People who misbehave around football matches are dealt with more harshly.

Outgoing minister Ferd Grapperhaus (Justice and Security) has made agreements about this with the KNVB, directors of the clubs, mayors with professional football clubs in their municipality, the police and the Public Prosecution Service (OM).

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One of the agreements made is that supporters who are guilty of the heaviest category in football violence will from now on be dealt with through criminal law.

The clubs, municipalities and police will also recover as much as possible the damage in the stadium, to street furniture and, for example, police vans from the perpetrators of violence and destroyers.

High-quality cameras will also be installed in more places in and around stadiums.

Perpetrators are then easier to identify.

There will also be a trial with an app early next year.

In this way, a person obliged to report can demonstrate that he is not present in that area during a certain football match.

"A targeted approach of three different groups that screw things up: the ringleaders with chants and those who throw beer, an emerging group of rioters with more violent young people and the category that is guilty of serious criminal behaviour, extreme violence and, for example, threats to the elderly. -Feyenoord director Mark Koevermans," said Minister Grapperhaus about the new agreements.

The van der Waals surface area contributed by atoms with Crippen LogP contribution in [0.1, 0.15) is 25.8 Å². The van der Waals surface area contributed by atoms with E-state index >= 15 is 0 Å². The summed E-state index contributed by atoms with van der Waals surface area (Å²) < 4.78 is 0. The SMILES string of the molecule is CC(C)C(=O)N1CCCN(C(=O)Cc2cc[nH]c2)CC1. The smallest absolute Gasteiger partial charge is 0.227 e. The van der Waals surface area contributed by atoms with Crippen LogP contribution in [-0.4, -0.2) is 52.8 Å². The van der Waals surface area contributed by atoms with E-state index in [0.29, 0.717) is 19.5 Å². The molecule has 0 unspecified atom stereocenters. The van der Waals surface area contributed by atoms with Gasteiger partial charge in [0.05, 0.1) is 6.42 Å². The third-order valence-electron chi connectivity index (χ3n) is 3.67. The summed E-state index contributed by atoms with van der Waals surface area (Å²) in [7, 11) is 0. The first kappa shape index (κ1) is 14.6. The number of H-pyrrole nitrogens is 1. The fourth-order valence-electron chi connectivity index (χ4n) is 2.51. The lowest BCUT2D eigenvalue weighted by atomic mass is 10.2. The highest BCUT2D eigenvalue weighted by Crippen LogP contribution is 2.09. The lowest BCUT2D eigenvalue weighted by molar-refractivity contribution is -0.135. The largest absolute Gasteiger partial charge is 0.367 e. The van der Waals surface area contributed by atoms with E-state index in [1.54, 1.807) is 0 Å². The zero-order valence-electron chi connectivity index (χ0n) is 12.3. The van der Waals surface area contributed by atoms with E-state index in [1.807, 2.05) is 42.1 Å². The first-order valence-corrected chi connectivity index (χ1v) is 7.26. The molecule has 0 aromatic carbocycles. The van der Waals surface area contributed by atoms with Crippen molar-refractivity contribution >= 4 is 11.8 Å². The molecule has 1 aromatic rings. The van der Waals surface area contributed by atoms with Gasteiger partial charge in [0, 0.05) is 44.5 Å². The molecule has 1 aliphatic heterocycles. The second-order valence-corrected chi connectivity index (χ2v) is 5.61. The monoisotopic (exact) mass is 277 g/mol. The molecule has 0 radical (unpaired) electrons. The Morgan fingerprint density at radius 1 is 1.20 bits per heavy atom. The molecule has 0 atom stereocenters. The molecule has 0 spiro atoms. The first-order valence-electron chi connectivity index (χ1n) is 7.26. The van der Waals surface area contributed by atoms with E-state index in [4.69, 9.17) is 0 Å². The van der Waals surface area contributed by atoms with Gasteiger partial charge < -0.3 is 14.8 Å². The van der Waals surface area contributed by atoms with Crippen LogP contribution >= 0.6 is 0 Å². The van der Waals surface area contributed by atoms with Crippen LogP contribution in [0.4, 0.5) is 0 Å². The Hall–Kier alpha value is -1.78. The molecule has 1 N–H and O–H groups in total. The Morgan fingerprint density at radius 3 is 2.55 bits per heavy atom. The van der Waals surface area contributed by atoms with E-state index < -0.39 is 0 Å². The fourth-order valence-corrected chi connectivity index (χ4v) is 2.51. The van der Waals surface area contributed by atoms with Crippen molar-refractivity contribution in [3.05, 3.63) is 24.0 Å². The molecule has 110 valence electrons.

During NEC-Vitesse in October, things got completely out of hand.

During NEC-Vitesse in October, things got completely out of hand.

Photo: ANP

KNVB happy with approach, but sees no point deduction

The KNVB is pleased with the person-oriented approach.

The Football and Security Audit Team, which advises organizations on how to tackle violence in football in the Netherlands, is conducting in-depth research into the disturbances of recent months in and around Dutch football stadiums.

That study should be completed by March.

The football association sees nothing further in previously suggested plans to deduct points for clubs or to leave the box empty for visitors of the playing club.

"The starting point is and remains as much as possible that the good should not suffer from the bad. That means that all benevolent and right-thinking supporters should be able to continue to enjoy their football and their club in a safe and pleasant way."

For persons who are given a national stadium ban of one year or longer for the third time, the stadium ban will be converted into a lifelong stadium ban, according to the KNVB.